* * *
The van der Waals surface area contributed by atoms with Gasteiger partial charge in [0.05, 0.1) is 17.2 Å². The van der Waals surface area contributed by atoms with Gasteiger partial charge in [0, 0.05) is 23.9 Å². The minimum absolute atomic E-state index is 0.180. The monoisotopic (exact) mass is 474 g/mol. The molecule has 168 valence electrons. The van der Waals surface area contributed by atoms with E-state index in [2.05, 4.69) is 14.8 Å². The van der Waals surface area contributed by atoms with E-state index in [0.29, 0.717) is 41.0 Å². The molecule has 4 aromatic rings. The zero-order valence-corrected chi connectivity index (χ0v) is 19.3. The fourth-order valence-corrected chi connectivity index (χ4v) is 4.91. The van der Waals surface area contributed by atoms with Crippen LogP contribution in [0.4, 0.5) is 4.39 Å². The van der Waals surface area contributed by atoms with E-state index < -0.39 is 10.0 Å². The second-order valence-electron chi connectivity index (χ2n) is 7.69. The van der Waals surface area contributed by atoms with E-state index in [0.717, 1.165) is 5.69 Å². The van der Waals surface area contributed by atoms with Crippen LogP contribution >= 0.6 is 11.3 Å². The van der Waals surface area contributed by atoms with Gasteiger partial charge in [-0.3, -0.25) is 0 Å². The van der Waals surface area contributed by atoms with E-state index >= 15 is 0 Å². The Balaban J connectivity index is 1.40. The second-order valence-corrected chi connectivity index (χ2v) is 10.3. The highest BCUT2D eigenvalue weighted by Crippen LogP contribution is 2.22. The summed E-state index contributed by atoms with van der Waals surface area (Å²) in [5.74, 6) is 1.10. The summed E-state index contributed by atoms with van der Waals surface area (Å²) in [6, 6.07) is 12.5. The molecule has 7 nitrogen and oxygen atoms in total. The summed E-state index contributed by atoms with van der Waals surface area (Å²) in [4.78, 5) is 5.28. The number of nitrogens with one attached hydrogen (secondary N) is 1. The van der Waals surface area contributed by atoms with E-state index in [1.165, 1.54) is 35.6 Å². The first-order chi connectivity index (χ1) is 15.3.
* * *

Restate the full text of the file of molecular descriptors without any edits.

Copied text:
The van der Waals surface area contributed by atoms with Gasteiger partial charge in [0.05, 0.1) is 17.2 Å². The van der Waals surface area contributed by atoms with Gasteiger partial charge in [0, 0.05) is 23.9 Å². The minimum absolute atomic E-state index is 0.180. The monoisotopic (exact) mass is 474 g/mol. The molecule has 168 valence electrons. The van der Waals surface area contributed by atoms with E-state index in [2.05, 4.69) is 14.8 Å². The van der Waals surface area contributed by atoms with E-state index in [0.29, 0.717) is 41.0 Å². The molecule has 4 aromatic rings. The zero-order valence-corrected chi connectivity index (χ0v) is 19.3. The fourth-order valence-corrected chi connectivity index (χ4v) is 4.91. The van der Waals surface area contributed by atoms with Crippen LogP contribution in [0.4, 0.5) is 4.39 Å². The van der Waals surface area contributed by atoms with E-state index < -0.39 is 10.0 Å². The second-order valence-electron chi connectivity index (χ2n) is 7.69. The van der Waals surface area contributed by atoms with E-state index in [0.717, 1.165) is 5.69 Å². The van der Waals surface area contributed by atoms with Crippen LogP contribution >= 0.6 is 11.3 Å². The van der Waals surface area contributed by atoms with Gasteiger partial charge in [-0.3, -0.25) is 0 Å². The van der Waals surface area contributed by atoms with E-state index >= 15 is 0 Å². The Balaban J connectivity index is 1.40. The second-order valence-corrected chi connectivity index (χ2v) is 10.3. The highest BCUT2D eigenvalue weighted by Crippen LogP contribution is 2.22. The summed E-state index contributed by atoms with van der Waals surface area (Å²) in [5.74, 6) is 1.10. The summed E-state index contributed by atoms with van der Waals surface area (Å²) in [6, 6.07) is 12.5. The molecule has 7 nitrogen and oxygen atoms in total. The summed E-state index contributed by atoms with van der Waals surface area (Å²) in [4.78, 5) is 5.28. The number of nitrogens with one attached hydrogen (secondary N) is 1. The van der Waals surface area contributed by atoms with E-state index in [1.165, 1.54) is 35.6 Å². The first-order chi connectivity index (χ1) is 15.3.